As a part of my Day In Farm Life Series, I’ve been sharing thoughts from individual farmers. However, there’s so much more behind-the-scenes work that is done to convey the message to consumers. Madeline McCurry-Schmidt is a journalist for a group of scientists and researchers that promotes livestock and meat science. These peer-reviewed studies provide much great information for the animal science community, as well as works to close the gap between consumers and their food. Following are a few thoughts from Madeline on her perspect of off-farm agriculture involvement.

I have a confession: I do not work on a farm. I love animal science and plant science. I even love the smell of farms, but I’m not a farmer.

My job is to promote animal agriculture as I write about research and events for the American Society of Animal Science (ASAS). Every day I’m in contact with the people who make animal agriculture happen: scientists, veterinarians, and farmers. I come from a writing background, so learning from farmers is a chance to hear about a completely different world.

A highlight during work last week: I was interviewing an ag extension employee about how she uses Twitter to promote her work. Suddenly, our phone conversation was interrupted by the baa-ing of a very loud sheep. “I’m feeding the herd right now,” my interviewee explained. This episode helped me realize how intense life is for a farmer. Sure, you have set times to feed the sheep, but life on the farm never stops. Animal give birth, animals get sick. There’s no nine to five shift.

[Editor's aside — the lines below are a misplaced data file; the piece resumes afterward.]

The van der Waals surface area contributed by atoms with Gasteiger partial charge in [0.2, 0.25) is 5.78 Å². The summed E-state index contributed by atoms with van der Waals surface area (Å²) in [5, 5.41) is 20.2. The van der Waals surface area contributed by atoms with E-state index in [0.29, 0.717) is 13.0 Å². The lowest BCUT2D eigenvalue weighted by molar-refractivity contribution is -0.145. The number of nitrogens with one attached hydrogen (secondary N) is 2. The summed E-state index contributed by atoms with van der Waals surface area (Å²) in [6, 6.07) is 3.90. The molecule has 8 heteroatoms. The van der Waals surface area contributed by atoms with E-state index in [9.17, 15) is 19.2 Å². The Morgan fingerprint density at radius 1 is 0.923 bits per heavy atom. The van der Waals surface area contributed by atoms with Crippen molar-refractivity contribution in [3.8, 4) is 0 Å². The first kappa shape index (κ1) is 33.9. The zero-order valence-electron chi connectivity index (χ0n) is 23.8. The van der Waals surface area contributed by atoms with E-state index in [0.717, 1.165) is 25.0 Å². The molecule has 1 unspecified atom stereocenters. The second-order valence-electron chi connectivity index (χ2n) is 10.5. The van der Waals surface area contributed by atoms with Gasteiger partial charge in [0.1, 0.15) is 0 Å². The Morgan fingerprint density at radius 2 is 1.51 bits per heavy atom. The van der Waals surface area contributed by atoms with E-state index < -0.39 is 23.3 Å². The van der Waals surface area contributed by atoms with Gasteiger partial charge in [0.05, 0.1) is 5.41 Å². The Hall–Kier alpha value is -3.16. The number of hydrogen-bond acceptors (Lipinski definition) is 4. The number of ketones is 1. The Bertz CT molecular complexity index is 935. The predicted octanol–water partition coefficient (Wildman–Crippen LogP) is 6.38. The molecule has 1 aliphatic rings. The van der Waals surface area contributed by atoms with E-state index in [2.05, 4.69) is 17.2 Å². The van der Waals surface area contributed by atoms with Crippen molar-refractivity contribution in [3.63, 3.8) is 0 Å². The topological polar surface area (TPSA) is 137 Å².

As a science writer, I’ve also realized that there’s a huge divide between consumers and farmers. People don’t think about where their food comes from.

Animal welfare controversies are a good example of this divide. Voters demand larger cages for hens without thinking about the economic impact on the farmers. People assume pigs will always be happier in groups, but they don’t consider the stresses for animals in new social environments.

Farmers are important, but I think those who report on farming issues are important too.

I don’t produce meat or crops, but I do produce support for farmers. I try to write about animal agriculture in a way that will be interesting for the public. This public includes the legislators and public officials who make important decisions regarding farms. I hope my writing helps educate consumers and provides a chance for farmers to share important information. I’m really proud to be a part of farming—even if I participate from behind a desk.

You can follow my writing on the Taking Stock newsletter or the ASAS Graduate BULLetin. If you have any ideas for animal agriculture articles please email

Madeline’s posts can be found on the ASAS website and you can follow them on Twitter (@CritterChatter). The day in farm life series continues all month long. If you or someone you know would like to submit a guest post, check out this post for more details.